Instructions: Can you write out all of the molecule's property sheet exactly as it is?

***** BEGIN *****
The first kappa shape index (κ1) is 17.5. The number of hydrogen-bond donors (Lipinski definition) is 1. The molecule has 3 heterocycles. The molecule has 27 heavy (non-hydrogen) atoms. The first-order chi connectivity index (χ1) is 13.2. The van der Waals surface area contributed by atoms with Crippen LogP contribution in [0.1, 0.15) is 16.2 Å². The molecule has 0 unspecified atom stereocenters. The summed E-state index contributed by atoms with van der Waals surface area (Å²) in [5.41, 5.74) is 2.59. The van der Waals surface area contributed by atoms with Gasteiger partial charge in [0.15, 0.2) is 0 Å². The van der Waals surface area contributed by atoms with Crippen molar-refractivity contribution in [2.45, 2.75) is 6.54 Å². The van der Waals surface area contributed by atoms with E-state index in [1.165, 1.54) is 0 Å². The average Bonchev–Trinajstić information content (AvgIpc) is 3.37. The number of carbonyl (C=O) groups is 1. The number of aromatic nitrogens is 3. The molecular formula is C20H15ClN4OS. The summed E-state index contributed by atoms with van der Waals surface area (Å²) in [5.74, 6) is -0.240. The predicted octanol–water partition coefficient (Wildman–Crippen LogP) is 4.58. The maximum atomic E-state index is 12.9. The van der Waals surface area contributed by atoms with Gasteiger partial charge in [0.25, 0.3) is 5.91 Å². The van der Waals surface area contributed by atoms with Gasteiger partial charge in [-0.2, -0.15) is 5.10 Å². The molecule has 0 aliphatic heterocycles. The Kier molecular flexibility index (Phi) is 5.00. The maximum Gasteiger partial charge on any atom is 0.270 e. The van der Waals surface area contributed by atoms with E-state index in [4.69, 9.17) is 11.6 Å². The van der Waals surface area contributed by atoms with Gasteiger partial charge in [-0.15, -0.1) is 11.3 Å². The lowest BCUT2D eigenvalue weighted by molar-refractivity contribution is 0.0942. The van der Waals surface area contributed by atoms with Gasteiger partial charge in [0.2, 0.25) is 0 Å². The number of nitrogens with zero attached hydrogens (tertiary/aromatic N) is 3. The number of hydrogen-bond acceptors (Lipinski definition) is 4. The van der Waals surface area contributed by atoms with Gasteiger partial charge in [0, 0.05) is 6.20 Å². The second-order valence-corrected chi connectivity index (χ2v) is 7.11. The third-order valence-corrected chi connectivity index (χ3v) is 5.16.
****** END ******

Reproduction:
The first kappa shape index (κ1) is 17.5. The number of hydrogen-bond donors (Lipinski definition) is 1. The molecule has 3 heterocycles. The molecule has 27 heavy (non-hydrogen) atoms. The first-order chi connectivity index (χ1) is 13.2. The van der Waals surface area contributed by atoms with Crippen LogP contribution in [0.1, 0.15) is 16.2 Å². The molecule has 0 unspecified atom stereocenters. The summed E-state index contributed by atoms with van der Waals surface area (Å²) in [5.41, 5.74) is 2.59. The van der Waals surface area contributed by atoms with Gasteiger partial charge in [0.15, 0.2) is 0 Å². The van der Waals surface area contributed by atoms with Crippen molar-refractivity contribution in [2.45, 2.75) is 6.54 Å². The van der Waals surface area contributed by atoms with E-state index in [1.165, 1.54) is 0 Å². The average Bonchev–Trinajstić information content (AvgIpc) is 3.37. The number of carbonyl (C=O) groups is 1. The number of aromatic nitrogens is 3. The molecular formula is C20H15ClN4OS. The summed E-state index contributed by atoms with van der Waals surface area (Å²) in [5.74, 6) is -0.240. The predicted octanol–water partition coefficient (Wildman–Crippen LogP) is 4.58. The maximum atomic E-state index is 12.9. The van der Waals surface area contributed by atoms with Gasteiger partial charge in [0.25, 0.3) is 5.91 Å². The van der Waals surface area contributed by atoms with Gasteiger partial charge in [-0.2, -0.15) is 5.10 Å². The molecule has 0 aliphatic heterocycles. The Kier molecular flexibility index (Phi) is 5.00. The maximum Gasteiger partial charge on any atom is 0.270 e. The van der Waals surface area contributed by atoms with E-state index in [4.69, 9.17) is 11.6 Å². The van der Waals surface area contributed by atoms with Gasteiger partial charge in [-0.15, -0.1) is 11.3 Å². The lowest BCUT2D eigenvalue weighted by molar-refractivity contribution is 0.0942. The van der Waals surface area contributed by atoms with Gasteiger partial charge in [0.2, 0.25) is 0 Å². The number of nitrogens with zero attached hydrogens (tertiary/aromatic N) is 3. The number of hydrogen-bond acceptors (Lipinski definition) is 4. The van der Waals surface area contributed by atoms with Gasteiger partial charge in [0, 0.05) is 6.20 Å². The second-order valence-corrected chi connectivity index (χ2v) is 7.11. The third-order valence-corrected chi connectivity index (χ3v) is 5.16.